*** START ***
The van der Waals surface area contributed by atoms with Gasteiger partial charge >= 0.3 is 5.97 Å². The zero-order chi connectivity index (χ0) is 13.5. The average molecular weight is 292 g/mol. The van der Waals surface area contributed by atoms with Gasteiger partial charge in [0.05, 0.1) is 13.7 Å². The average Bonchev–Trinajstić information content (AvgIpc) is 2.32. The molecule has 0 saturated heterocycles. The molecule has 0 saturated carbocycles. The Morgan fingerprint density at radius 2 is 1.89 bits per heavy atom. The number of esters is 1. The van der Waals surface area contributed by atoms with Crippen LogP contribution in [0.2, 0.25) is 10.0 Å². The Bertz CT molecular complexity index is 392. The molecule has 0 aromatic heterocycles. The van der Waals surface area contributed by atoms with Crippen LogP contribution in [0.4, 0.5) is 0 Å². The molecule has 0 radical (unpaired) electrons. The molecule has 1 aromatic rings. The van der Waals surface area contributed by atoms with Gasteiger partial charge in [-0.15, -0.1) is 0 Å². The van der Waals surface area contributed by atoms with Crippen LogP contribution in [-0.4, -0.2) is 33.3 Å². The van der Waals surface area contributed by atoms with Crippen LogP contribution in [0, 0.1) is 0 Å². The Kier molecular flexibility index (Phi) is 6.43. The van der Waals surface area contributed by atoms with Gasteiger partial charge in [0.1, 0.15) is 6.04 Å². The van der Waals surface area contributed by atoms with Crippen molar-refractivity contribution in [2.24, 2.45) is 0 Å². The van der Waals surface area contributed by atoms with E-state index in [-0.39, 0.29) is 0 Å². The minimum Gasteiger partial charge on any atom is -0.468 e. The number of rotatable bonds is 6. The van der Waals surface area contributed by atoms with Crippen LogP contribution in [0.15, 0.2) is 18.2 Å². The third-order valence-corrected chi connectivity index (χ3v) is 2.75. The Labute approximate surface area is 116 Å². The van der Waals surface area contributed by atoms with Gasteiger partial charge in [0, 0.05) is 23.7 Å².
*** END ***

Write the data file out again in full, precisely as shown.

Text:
The van der Waals surface area contributed by atoms with Gasteiger partial charge >= 0.3 is 5.97 Å². The zero-order chi connectivity index (χ0) is 13.5. The average molecular weight is 292 g/mol. The van der Waals surface area contributed by atoms with Gasteiger partial charge in [0.05, 0.1) is 13.7 Å². The average Bonchev–Trinajstić information content (AvgIpc) is 2.32. The molecule has 0 saturated heterocycles. The molecule has 0 saturated carbocycles. The Morgan fingerprint density at radius 2 is 1.89 bits per heavy atom. The number of esters is 1. The van der Waals surface area contributed by atoms with Crippen LogP contribution in [0.2, 0.25) is 10.0 Å². The Bertz CT molecular complexity index is 392. The molecule has 0 aromatic heterocycles. The van der Waals surface area contributed by atoms with Crippen LogP contribution in [0.4, 0.5) is 0 Å². The molecule has 0 radical (unpaired) electrons. The molecule has 1 aromatic rings. The van der Waals surface area contributed by atoms with Gasteiger partial charge in [-0.15, -0.1) is 0 Å². The van der Waals surface area contributed by atoms with Crippen LogP contribution in [-0.4, -0.2) is 33.3 Å². The van der Waals surface area contributed by atoms with Crippen LogP contribution in [0, 0.1) is 0 Å². The Kier molecular flexibility index (Phi) is 6.43. The van der Waals surface area contributed by atoms with Gasteiger partial charge in [0.1, 0.15) is 6.04 Å². The van der Waals surface area contributed by atoms with Crippen molar-refractivity contribution in [2.24, 2.45) is 0 Å². The van der Waals surface area contributed by atoms with E-state index in [-0.39, 0.29) is 0 Å². The minimum Gasteiger partial charge on any atom is -0.468 e. The number of rotatable bonds is 6. The van der Waals surface area contributed by atoms with Crippen LogP contribution in [0.15, 0.2) is 18.2 Å². The third-order valence-corrected chi connectivity index (χ3v) is 2.75. The Labute approximate surface area is 116 Å². The van der Waals surface area contributed by atoms with Gasteiger partial charge in [0, 0.05) is 23.7 Å².